Reactivation of p53 function in synovial sarcoma cells by inhibition of p53-HDM2 interaction.

Mutations of the p53 gene are relatively rare in synovial sarcoma. With this in mind we investigated the potential of the HDM2 antagonist, nutlin-3 to induce p53 activity in synovial sarcoma cells lines. Nutlin-3 effectively promoted p53 stability which was concurrent with the activation of p53 target genes, growth arrest ...
and apoptosis. Analysis of synovial sarcoma cells showed that p53 is effectively stabilized in response to DNA damage; however transcriptional activation of p53 target genes p21 and HDM2 is abrogated. Co-immunoprecipitation studies showed the presence of high levels of p53-HDM2 complexes in doxorubicin but not nutlin-3 treated cells suggesting that HDM2 association is responsible for the loss of p53 activity. Our results support the hypothesis that p53 function is suppressed by aberrant HDM2 activity and suggest the possibility of targeting the p53-HDM2 regulatory axis as a therapeutic strategy in synovial sarcoma.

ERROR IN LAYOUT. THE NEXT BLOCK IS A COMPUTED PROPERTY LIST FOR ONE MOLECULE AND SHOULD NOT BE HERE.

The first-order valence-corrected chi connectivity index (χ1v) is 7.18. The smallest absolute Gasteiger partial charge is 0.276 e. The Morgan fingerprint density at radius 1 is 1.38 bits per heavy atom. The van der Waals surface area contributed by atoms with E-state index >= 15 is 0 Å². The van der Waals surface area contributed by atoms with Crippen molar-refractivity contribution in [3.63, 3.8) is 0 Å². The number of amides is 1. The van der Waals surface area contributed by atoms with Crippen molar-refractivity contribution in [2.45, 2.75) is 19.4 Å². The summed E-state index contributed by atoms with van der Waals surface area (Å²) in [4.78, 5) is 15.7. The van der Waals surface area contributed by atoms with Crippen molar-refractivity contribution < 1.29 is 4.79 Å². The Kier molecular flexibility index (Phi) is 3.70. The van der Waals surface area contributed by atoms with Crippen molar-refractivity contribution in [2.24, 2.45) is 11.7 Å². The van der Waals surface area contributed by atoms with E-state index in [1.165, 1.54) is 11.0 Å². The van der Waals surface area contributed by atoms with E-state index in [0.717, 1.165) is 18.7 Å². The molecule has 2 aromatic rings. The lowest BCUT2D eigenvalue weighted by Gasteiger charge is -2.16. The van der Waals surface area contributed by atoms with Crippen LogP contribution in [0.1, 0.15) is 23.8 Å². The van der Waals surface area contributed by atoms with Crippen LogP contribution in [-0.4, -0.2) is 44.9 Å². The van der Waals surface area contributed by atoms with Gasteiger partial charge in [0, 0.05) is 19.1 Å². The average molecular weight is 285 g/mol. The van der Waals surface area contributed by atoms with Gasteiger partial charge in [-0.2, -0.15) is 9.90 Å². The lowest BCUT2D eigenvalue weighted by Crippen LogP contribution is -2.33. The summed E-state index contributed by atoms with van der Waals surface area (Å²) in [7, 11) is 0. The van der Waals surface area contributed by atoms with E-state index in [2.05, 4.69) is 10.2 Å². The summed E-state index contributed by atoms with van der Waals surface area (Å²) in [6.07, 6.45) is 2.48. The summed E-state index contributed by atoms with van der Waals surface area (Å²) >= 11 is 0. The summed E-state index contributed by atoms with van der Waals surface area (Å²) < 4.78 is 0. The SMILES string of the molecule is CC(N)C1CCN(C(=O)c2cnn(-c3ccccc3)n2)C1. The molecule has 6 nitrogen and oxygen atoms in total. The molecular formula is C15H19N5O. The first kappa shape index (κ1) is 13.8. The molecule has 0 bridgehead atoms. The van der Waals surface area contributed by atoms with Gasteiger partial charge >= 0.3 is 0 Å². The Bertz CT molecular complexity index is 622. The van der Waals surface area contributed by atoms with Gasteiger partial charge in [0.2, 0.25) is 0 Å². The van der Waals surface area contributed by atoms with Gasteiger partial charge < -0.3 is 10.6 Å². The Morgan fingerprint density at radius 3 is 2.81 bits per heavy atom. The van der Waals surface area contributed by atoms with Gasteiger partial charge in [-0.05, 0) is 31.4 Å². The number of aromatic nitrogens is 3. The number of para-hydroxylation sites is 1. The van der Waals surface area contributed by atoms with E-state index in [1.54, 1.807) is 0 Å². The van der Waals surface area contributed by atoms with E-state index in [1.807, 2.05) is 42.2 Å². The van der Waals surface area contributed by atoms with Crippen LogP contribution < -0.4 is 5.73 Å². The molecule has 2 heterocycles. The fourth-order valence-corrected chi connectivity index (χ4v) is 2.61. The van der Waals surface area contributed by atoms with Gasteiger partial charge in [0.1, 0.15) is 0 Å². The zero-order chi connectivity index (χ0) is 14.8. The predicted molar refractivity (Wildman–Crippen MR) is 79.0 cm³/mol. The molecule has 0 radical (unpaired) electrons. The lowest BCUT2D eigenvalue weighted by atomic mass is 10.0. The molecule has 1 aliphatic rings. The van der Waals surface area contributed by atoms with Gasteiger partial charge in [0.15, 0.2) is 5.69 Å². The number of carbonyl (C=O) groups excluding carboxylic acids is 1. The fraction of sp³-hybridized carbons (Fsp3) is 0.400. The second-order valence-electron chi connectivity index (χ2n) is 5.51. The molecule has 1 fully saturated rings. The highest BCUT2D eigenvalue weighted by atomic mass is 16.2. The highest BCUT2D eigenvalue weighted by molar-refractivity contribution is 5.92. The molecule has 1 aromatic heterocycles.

Mesh Terms:
Amino Acid Sequence, Blotting, Western, Cell Line, Tumor, DNA Damage, Doxorubicin, Flow Cytometry, Fluorescent Antibody Technique, Genes, p53, Humans, Imidazoles, Immunoprecipitation, Molecular Sequence Data, Oncogene Protein p21(ras), Piperazines, Proto-Oncogene Proteins c-mdm2, Reverse Transcriptase Polymerase Chain Reaction, Sarcoma, Synovial
Cancer Lett.
Date: Mar. 18, 2009
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